Hackers are constantly on the prowl to find their next victim. It is not only unsuspecting individuals who become their target, but even multi-billion-dollar businesses suffer, which may boast of well-staffed security teams. To put it in other words, no one escapes from the prying eyes of hackers, who are always looking out for security vulnerabilities in user devices and network carriers. In 2019, unscrupulous elements carried out massive data breaches, so much so that even the CEO of Twitter Jack Dorsey was not spared, who fell prey to a “SIM-swap” fraud. It reminds us how vulnerable our data and codes are.
Here are a few major attacks that took place in 2019:
Privacy at stake in UK govt app
The EU Exit: ID Document Check app launched by the Home Office of the UK government exposed several European Union members who used it to apply to remain in the UK post-Brexit to privacy and malware threats. Promon, a Norwegian security firm, found the application to be prone to malware reading and not having a proper mechanism in place to shield users’ private information.
Zynga’s risky game
A report revealed that the credentials of nearly 173 million users were leaked when hackers broke through the security wall of the game developer Zynga. The news came into the limelight around September when the hacker Gnosticplayers said he was in possession of data on over 218 million users.
OTA bug bites Android
Hackers took advantage of the authentication constraints of Open Mobile Alliance Client Provisioning (OMA CP), the standard over-the-air (OTA) mechanism, and targeted Android users with phishing text messages. The bug led Android users to install malicious settings that routed them to servers controlled by miscreants.
Holidays hit by virus gloom
A Trend Micro research found that two major hotel booking sites were under attack by a credit card skimming malware called Magecart. Hackers were able to replace the original credit card forms with a duplicate on these websites, which, in turn, gave them access to sensitive user information, such as card numbers, addresses, and telephone numbers.
GPS trackers under threat
Researchers found that GPS trackers could be hacked to make calls on premium-rate numbers. GPS trackers are widely used in various devices, ranging from watches – which generally come with a pay-as-you-go SIM cards – to pet collars. Researchers demonstrated how they could use these devices to vote for television shows that carry premium SMS charges.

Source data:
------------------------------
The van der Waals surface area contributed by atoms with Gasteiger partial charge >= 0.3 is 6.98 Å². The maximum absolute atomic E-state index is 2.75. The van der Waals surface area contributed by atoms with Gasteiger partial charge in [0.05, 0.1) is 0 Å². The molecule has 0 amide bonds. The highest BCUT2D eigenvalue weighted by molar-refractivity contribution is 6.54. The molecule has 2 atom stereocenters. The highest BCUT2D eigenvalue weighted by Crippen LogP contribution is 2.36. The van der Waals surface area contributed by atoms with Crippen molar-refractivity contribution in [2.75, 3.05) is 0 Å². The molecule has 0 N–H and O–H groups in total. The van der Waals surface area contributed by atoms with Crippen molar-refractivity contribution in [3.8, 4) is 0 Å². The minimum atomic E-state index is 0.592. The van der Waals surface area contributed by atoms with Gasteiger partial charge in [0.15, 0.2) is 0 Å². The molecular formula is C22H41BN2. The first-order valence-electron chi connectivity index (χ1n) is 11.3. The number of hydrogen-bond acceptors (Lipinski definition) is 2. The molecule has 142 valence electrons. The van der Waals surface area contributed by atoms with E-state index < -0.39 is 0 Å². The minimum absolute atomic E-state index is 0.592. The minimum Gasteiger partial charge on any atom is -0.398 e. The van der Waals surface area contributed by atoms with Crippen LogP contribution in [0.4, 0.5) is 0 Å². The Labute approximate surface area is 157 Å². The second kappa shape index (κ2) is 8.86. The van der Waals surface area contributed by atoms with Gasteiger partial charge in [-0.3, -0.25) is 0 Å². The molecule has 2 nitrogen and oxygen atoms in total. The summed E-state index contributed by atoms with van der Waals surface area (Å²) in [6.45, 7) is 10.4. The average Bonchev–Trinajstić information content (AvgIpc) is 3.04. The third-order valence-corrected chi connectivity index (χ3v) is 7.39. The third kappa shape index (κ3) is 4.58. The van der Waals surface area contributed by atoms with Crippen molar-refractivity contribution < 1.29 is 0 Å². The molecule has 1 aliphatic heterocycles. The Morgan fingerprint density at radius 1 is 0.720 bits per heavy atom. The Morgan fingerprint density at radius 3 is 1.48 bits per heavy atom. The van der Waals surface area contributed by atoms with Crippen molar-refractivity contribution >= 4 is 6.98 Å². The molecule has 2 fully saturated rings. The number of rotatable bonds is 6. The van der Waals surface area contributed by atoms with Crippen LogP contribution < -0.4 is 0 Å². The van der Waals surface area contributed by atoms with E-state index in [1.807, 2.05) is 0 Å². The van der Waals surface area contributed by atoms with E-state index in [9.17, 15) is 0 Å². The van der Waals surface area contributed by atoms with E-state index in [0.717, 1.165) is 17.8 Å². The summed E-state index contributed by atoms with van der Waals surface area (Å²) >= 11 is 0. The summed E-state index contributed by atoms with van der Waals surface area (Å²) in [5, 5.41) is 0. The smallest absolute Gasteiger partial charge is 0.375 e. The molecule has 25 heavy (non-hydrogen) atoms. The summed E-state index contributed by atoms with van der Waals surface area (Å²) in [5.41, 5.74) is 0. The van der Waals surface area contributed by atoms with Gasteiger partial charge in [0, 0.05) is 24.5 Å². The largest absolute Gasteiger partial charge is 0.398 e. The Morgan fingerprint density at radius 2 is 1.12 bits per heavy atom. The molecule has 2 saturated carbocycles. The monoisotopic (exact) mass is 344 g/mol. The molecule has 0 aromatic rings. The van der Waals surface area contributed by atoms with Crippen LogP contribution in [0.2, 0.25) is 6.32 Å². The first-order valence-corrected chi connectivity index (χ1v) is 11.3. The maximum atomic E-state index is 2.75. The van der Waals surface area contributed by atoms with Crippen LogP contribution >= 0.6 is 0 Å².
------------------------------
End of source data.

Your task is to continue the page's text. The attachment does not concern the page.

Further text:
Your number isn’t private
The security expert Ibrahim Balic exposed a Twitter bug that let him match phone numbers of several high profile users with their handle. Balic said that he could fetch the relevant account details by using the contacts upload feature on Twitter’s Android application.
Capital One data leak
Over a hundred million Americans and six million Canadians had their sensitive information stolen from the financial company Capital One’s database. In July 2019, the breach was identified and informed to the Federal Bureau of Investigation, which arrested a certain Paige Thompson of Seattle in this connection. The sensitive information included names, addresses, phone numbers, postal codes, and credit limits and scores apart from other confidential data.
Disney streaming hacked
Just hours after Disney launched its much-awaited streaming service, attackers hacked several accounts and sold them online. This left several users without access to their own accounts. Reports said that the accounts were sold for as less as $3 on dark web sources.
LightInTheBox breached by dark elements
Last November, it was found that Chinese e-commerce player LightInTheBox was hit by a major data breach that exposed sensitive user details to the tune of 1.3 TB. Attackers gained access to users’ IP addresses, information on geographical locations, and user log activity. This data could be used by attackers to orchestrate large-scale frauds.
Twitter CEO targeted
Even the CEO of one of the world’s largest companies is not immune to security threats. Jack Dorsey became a victim of the “SIM-swap” fraud, where attackers trick telecom companies into transferring a number. The user then loses access not only to the primary number but in many cases, access to social media and bank accounts. Dorsey lost control of his number for a brief while, as Twitter confirmed in September that his account was restored.
Malicious apps take advantage of ‘StrandHogg’
In December 2019, the Norwegian security company Promon discovered a vulnerability in Android OS called StrandHogg that malicious apps can use to get access to a phone’s storage. Experts said that the flaw arose due to Android’s poor multitasking functionality.
A new trojan called Ginp
In November, a trojan called Ginp that stole credit card login details and data were discovered. The trojan initially masked itself as a Google Play Verificator app but later updates added bank-specific features. Ginp has been further developed into a more potent trojan with codes taken from the Anubis banking trojan. Experts feel that Ginp will continue to evolve.
They year 2019 looked like a time when hackers made merry with user information in a variety of ways. With attackers constantly developing new applications and methods to breach data security, users must be on guard at all times. They should follow safe usage practices to minimize exposure to such threats and have a more secure 2020.